June 07, 2012

By Yussuf J. Simmonds

 

Co-Managing Editor

 

 

 

Last Monday, Mayor Antonio Villaraigosa and County Supervisor Mark Ridley Thomas held a news conference to announce the beginning of the advanced utility relocation work for the Cren­shaw/LAX Transit Corridor light rail project.  Also in attendance were Congress­woman Karen Bass, Mayor James Butts of Inglewood and Ken Lombard of the Baldwin Hills Crenshaw Mall. The press conference was held in the heart of the project, off Crenshaw and Martin Luther King Boulevards, in the Baldwin Hills Crenshaw Mall parking lot.  

 

This relocation work is to prepare the area for the Crenshaw Line that will be traversing along the 8.5 mile strip between the Expo Line on Exposition Boulevard along Cren­shaw Boulevard, passing through Inglewood and Westchester and ending at the Metro Green Line in the LAX area. 

 

Currently under construction at Crenshaw and Exposition Boule­vards, the project is scheduled to run southward bound with six stations, a maintenance facility, park and ride lots, traction power substations and the acquisition of rail vehicles and maintenance equipment.  It will also offer alternative transportation options to congested roadways, economic development and employment opportunities in the South Los Angeles and ‘Crenshaw and Around’ areas.

 

The mayor, who is also the Metro Board chairman, said, “The Crenshaw/LAX light rail line will provide a vital transportation link for this community and our entire city.  By utilizing Metro’s Project Labor Agree­ment Program for this project, we are getting Angelenos back to work and creating job opportunities for those who need them the most.”

 

The supervisor, who is also a Metro Board member, said, “The Cren­shaw/LAX Transit Corridor Project will create jobs that are badly needed throughout this region and jobs that are welcome news to individuals within our communities. Over the course of construction on this vital transportation project, thousands of jobs will be created and, thanks to Metro’s Construction Careers Policy and Project Labor Agreement, 40 percent of those jobs created will go to workers who live in economically disadvantaged neighborhoods, with 10 percent of those jobs going to low-income, chronically unemployed individuals,” said Ridley-Thomas.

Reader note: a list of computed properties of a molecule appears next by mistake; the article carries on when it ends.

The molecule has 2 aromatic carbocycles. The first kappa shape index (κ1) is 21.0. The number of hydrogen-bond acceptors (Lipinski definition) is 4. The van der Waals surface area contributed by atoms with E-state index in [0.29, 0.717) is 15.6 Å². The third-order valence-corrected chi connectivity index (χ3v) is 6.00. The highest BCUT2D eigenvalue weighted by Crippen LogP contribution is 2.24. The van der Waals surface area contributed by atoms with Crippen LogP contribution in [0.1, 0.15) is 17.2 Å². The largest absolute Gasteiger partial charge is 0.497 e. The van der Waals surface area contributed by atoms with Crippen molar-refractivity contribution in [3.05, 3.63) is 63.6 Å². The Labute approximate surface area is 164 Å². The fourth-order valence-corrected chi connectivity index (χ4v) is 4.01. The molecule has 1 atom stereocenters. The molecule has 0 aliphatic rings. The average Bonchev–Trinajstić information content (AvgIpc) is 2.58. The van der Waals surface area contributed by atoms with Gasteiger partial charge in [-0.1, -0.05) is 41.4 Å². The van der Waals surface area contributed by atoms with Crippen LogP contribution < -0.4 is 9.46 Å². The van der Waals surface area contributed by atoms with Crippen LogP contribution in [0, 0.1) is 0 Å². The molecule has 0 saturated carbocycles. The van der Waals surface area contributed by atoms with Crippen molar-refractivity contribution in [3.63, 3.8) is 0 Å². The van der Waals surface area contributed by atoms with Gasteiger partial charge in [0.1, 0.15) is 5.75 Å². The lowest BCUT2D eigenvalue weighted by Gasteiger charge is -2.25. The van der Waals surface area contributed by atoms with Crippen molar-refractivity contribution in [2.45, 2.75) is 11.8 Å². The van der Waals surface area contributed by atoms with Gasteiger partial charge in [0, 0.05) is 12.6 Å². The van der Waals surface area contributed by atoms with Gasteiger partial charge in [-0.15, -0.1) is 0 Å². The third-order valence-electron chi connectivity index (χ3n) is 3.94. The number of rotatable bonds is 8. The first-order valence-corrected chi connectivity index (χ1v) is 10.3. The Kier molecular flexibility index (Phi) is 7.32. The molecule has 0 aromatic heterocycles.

And Congresswoman Bass said, “The Crenshaw /LAX Transit Corridor project has the potential to transform the South L.A. community and improve the lives of residents. In fact, the transit corridor project will provide jobs and community revitalization opportunities to the historically underserved portion of L.A. County for residents of Los Angeles County.  And I’m very proud to stand here with leadership in our city as well as representatives of the workforce who will make this project real for our community.”

 

However, in addition to the community having an involvement in the project, including jobs for the residents in the region, there have been some bumps in the road relative to the area’s economy and needs of the community and that have not been totally resolved as of yet: The Leimert Park Station is the most prominent example.

 

All the elected officials in the area — Congressional representatives Maxine Waters and Bas — have been leading the charge in Congress for funding for the Leimert Park Station.  On the local level, Supervisor Ridley-Thomas, Council president Herb Wesson and Councilmember Bernard Parks have been vocal in their support for the station/stop; so has Assembly-member Holly Mitchell, at the state level. 

 

The community will be holding the elected officials accountable to see that the area residents play a substantial role in the construction of the Crenshaw Line, scheduled to pass through the heart of the African American Crenshaw and Inglewood communities.

 

Category: Community

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